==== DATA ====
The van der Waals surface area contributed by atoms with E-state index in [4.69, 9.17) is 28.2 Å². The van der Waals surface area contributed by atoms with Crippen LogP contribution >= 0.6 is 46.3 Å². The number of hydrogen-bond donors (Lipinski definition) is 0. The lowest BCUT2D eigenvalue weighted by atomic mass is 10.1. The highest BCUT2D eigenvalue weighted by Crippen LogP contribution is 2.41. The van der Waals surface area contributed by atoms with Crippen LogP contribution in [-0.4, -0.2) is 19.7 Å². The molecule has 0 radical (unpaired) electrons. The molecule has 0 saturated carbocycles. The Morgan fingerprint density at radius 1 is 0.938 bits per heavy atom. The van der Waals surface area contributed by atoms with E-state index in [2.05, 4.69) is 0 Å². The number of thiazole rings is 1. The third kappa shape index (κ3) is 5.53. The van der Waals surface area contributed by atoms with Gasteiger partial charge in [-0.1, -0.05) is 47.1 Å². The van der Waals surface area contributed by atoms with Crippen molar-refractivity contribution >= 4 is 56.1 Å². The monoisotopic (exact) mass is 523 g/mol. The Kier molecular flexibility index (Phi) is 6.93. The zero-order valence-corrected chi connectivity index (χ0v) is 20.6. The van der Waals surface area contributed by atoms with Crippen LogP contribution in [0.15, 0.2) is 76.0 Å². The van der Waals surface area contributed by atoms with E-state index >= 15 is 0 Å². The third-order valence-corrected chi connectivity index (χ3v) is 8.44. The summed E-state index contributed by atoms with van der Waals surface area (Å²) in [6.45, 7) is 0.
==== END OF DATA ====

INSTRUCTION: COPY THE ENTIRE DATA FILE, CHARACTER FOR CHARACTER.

The van der Waals surface area contributed by atoms with E-state index in [4.69, 9.17) is 28.2 Å². The van der Waals surface area contributed by atoms with Crippen LogP contribution >= 0.6 is 46.3 Å². The number of hydrogen-bond donors (Lipinski definition) is 0. The lowest BCUT2D eigenvalue weighted by atomic mass is 10.1. The highest BCUT2D eigenvalue weighted by Crippen LogP contribution is 2.41. The van der Waals surface area contributed by atoms with Crippen LogP contribution in [-0.4, -0.2) is 19.7 Å². The molecule has 0 radical (unpaired) electrons. The molecule has 0 saturated carbocycles. The Morgan fingerprint density at radius 1 is 0.938 bits per heavy atom. The van der Waals surface area contributed by atoms with E-state index in [2.05, 4.69) is 0 Å². The number of thiazole rings is 1. The third kappa shape index (κ3) is 5.53. The van der Waals surface area contributed by atoms with Gasteiger partial charge in [-0.1, -0.05) is 47.1 Å². The van der Waals surface area contributed by atoms with Crippen molar-refractivity contribution >= 4 is 56.1 Å². The monoisotopic (exact) mass is 523 g/mol. The Kier molecular flexibility index (Phi) is 6.93. The zero-order valence-corrected chi connectivity index (χ0v) is 20.6. The van der Waals surface area contributed by atoms with Crippen LogP contribution in [0.15, 0.2) is 76.0 Å². The van der Waals surface area contributed by atoms with E-state index >= 15 is 0 Å². The third-order valence-corrected chi connectivity index (χ3v) is 8.44. The summed E-state index contributed by atoms with van der Waals surface area (Å²) in [6.45, 7) is 0.